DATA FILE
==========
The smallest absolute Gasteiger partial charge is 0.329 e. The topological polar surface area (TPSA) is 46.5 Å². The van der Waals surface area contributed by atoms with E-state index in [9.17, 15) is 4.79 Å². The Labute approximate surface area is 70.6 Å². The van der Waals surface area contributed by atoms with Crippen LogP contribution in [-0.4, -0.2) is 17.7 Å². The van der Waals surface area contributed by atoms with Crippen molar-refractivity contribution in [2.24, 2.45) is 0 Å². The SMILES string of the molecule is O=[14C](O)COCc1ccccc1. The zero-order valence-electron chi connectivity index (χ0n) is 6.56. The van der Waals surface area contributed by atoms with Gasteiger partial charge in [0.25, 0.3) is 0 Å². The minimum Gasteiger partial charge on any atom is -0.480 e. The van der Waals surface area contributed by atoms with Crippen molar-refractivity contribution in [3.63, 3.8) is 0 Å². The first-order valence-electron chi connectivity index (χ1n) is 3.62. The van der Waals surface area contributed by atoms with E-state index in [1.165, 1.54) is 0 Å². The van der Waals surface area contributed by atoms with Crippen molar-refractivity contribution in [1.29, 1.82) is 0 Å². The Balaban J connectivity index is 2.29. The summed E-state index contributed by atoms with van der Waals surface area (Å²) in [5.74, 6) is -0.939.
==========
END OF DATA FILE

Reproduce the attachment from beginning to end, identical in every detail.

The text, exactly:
The smallest absolute Gasteiger partial charge is 0.329 e. The topological polar surface area (TPSA) is 46.5 Å². The van der Waals surface area contributed by atoms with E-state index in [9.17, 15) is 4.79 Å². The Labute approximate surface area is 70.6 Å². The van der Waals surface area contributed by atoms with Crippen LogP contribution in [-0.4, -0.2) is 17.7 Å². The van der Waals surface area contributed by atoms with Crippen molar-refractivity contribution in [2.24, 2.45) is 0 Å². The SMILES string of the molecule is O=[14C](O)COCc1ccccc1. The zero-order valence-electron chi connectivity index (χ0n) is 6.56. The van der Waals surface area contributed by atoms with Gasteiger partial charge in [0.25, 0.3) is 0 Å². The minimum Gasteiger partial charge on any atom is -0.480 e. The van der Waals surface area contributed by atoms with Crippen molar-refractivity contribution in [3.63, 3.8) is 0 Å². The first-order valence-electron chi connectivity index (χ1n) is 3.62. The van der Waals surface area contributed by atoms with E-state index in [1.165, 1.54) is 0 Å². The van der Waals surface area contributed by atoms with Crippen molar-refractivity contribution in [1.29, 1.82) is 0 Å². The Balaban J connectivity index is 2.29. The summed E-state index contributed by atoms with van der Waals surface area (Å²) in [5.74, 6) is -0.939.